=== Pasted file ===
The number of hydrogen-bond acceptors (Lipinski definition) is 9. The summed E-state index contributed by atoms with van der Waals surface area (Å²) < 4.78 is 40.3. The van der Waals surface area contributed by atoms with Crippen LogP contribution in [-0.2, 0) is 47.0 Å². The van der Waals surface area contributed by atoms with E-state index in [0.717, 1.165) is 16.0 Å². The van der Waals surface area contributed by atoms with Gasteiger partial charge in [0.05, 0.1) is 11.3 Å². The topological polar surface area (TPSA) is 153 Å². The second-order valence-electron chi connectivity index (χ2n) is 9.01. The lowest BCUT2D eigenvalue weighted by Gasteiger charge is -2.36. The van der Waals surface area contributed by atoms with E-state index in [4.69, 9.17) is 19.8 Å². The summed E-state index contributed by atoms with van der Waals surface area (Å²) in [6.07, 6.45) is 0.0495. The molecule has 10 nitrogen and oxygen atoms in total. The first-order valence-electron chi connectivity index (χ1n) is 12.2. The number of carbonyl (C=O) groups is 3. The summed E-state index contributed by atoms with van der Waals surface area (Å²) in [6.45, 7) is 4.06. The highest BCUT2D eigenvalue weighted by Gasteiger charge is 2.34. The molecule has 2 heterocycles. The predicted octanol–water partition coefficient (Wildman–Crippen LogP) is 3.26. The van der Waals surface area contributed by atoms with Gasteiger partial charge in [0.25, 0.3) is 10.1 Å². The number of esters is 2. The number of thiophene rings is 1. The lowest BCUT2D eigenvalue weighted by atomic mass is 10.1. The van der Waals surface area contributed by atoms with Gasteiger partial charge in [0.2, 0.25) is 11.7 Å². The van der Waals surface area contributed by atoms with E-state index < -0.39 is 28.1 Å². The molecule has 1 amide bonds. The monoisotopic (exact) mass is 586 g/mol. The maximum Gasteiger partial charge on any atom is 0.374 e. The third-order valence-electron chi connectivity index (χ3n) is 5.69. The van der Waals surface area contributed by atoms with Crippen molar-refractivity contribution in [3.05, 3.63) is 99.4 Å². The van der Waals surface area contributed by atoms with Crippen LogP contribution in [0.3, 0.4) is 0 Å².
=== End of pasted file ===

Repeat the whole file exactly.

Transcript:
The number of hydrogen-bond acceptors (Lipinski definition) is 9. The summed E-state index contributed by atoms with van der Waals surface area (Å²) < 4.78 is 40.3. The van der Waals surface area contributed by atoms with Crippen LogP contribution in [-0.2, 0) is 47.0 Å². The van der Waals surface area contributed by atoms with E-state index in [0.717, 1.165) is 16.0 Å². The van der Waals surface area contributed by atoms with Gasteiger partial charge in [0.05, 0.1) is 11.3 Å². The topological polar surface area (TPSA) is 153 Å². The second-order valence-electron chi connectivity index (χ2n) is 9.01. The lowest BCUT2D eigenvalue weighted by Gasteiger charge is -2.36. The van der Waals surface area contributed by atoms with E-state index in [4.69, 9.17) is 19.8 Å². The summed E-state index contributed by atoms with van der Waals surface area (Å²) in [6.07, 6.45) is 0.0495. The molecule has 10 nitrogen and oxygen atoms in total. The first-order valence-electron chi connectivity index (χ1n) is 12.2. The number of carbonyl (C=O) groups is 3. The summed E-state index contributed by atoms with van der Waals surface area (Å²) in [6.45, 7) is 4.06. The highest BCUT2D eigenvalue weighted by Gasteiger charge is 2.34. The molecule has 2 heterocycles. The predicted octanol–water partition coefficient (Wildman–Crippen LogP) is 3.26. The van der Waals surface area contributed by atoms with Gasteiger partial charge in [0.25, 0.3) is 10.1 Å². The number of esters is 2. The number of thiophene rings is 1. The lowest BCUT2D eigenvalue weighted by atomic mass is 10.1. The van der Waals surface area contributed by atoms with Gasteiger partial charge in [0.2, 0.25) is 11.7 Å². The van der Waals surface area contributed by atoms with E-state index < -0.39 is 28.1 Å². The molecule has 1 amide bonds. The monoisotopic (exact) mass is 586 g/mol. The maximum Gasteiger partial charge on any atom is 0.374 e. The third-order valence-electron chi connectivity index (χ3n) is 5.69. The van der Waals surface area contributed by atoms with Crippen molar-refractivity contribution in [3.05, 3.63) is 99.4 Å². The van der Waals surface area contributed by atoms with Crippen LogP contribution in [0.3, 0.4) is 0 Å².